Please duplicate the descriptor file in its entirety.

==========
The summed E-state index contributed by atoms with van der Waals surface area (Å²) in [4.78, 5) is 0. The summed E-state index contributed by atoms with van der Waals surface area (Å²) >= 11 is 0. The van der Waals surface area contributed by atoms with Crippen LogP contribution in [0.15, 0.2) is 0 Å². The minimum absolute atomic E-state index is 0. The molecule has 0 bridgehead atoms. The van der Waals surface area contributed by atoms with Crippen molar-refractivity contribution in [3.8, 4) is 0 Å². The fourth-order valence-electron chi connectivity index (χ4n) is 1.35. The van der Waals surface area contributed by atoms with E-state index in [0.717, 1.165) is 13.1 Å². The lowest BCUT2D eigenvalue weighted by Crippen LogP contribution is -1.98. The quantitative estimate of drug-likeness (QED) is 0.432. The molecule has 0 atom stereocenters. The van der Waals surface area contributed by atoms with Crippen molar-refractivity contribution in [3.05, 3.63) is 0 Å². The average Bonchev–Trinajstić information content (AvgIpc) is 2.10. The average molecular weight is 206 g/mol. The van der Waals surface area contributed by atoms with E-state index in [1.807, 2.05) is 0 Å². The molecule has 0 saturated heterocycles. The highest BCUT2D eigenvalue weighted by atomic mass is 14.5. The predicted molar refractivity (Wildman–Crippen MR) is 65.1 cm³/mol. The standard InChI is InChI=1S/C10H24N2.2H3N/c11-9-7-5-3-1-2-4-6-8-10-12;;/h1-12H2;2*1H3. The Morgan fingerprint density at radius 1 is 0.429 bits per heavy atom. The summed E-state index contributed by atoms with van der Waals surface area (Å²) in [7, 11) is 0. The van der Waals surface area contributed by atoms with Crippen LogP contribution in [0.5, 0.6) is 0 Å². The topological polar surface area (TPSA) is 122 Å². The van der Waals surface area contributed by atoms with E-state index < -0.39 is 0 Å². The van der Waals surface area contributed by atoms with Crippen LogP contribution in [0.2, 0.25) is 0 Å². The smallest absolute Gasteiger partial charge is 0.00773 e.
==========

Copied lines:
The summed E-state index contributed by atoms with van der Waals surface area (Å²) in [4.78, 5) is 0. The summed E-state index contributed by atoms with van der Waals surface area (Å²) >= 11 is 0. The van der Waals surface area contributed by atoms with Crippen LogP contribution in [0.15, 0.2) is 0 Å². The minimum absolute atomic E-state index is 0. The molecule has 0 bridgehead atoms. The van der Waals surface area contributed by atoms with Crippen molar-refractivity contribution in [3.8, 4) is 0 Å². The fourth-order valence-electron chi connectivity index (χ4n) is 1.35. The van der Waals surface area contributed by atoms with E-state index in [0.717, 1.165) is 13.1 Å². The lowest BCUT2D eigenvalue weighted by Crippen LogP contribution is -1.98. The quantitative estimate of drug-likeness (QED) is 0.432. The molecule has 0 atom stereocenters. The van der Waals surface area contributed by atoms with Crippen molar-refractivity contribution in [3.05, 3.63) is 0 Å². The average Bonchev–Trinajstić information content (AvgIpc) is 2.10. The average molecular weight is 206 g/mol. The van der Waals surface area contributed by atoms with E-state index in [1.807, 2.05) is 0 Å². The molecule has 0 saturated heterocycles. The highest BCUT2D eigenvalue weighted by atomic mass is 14.5. The predicted molar refractivity (Wildman–Crippen MR) is 65.1 cm³/mol. The standard InChI is InChI=1S/C10H24N2.2H3N/c11-9-7-5-3-1-2-4-6-8-10-12;;/h1-12H2;2*1H3. The Morgan fingerprint density at radius 1 is 0.429 bits per heavy atom. The summed E-state index contributed by atoms with van der Waals surface area (Å²) in [7, 11) is 0. The van der Waals surface area contributed by atoms with Crippen LogP contribution in [0.5, 0.6) is 0 Å². The topological polar surface area (TPSA) is 122 Å². The van der Waals surface area contributed by atoms with E-state index < -0.39 is 0 Å². The van der Waals surface area contributed by atoms with Crippen LogP contribution in [0.2, 0.25) is 0 Å². The smallest absolute Gasteiger partial charge is 0.00773 e.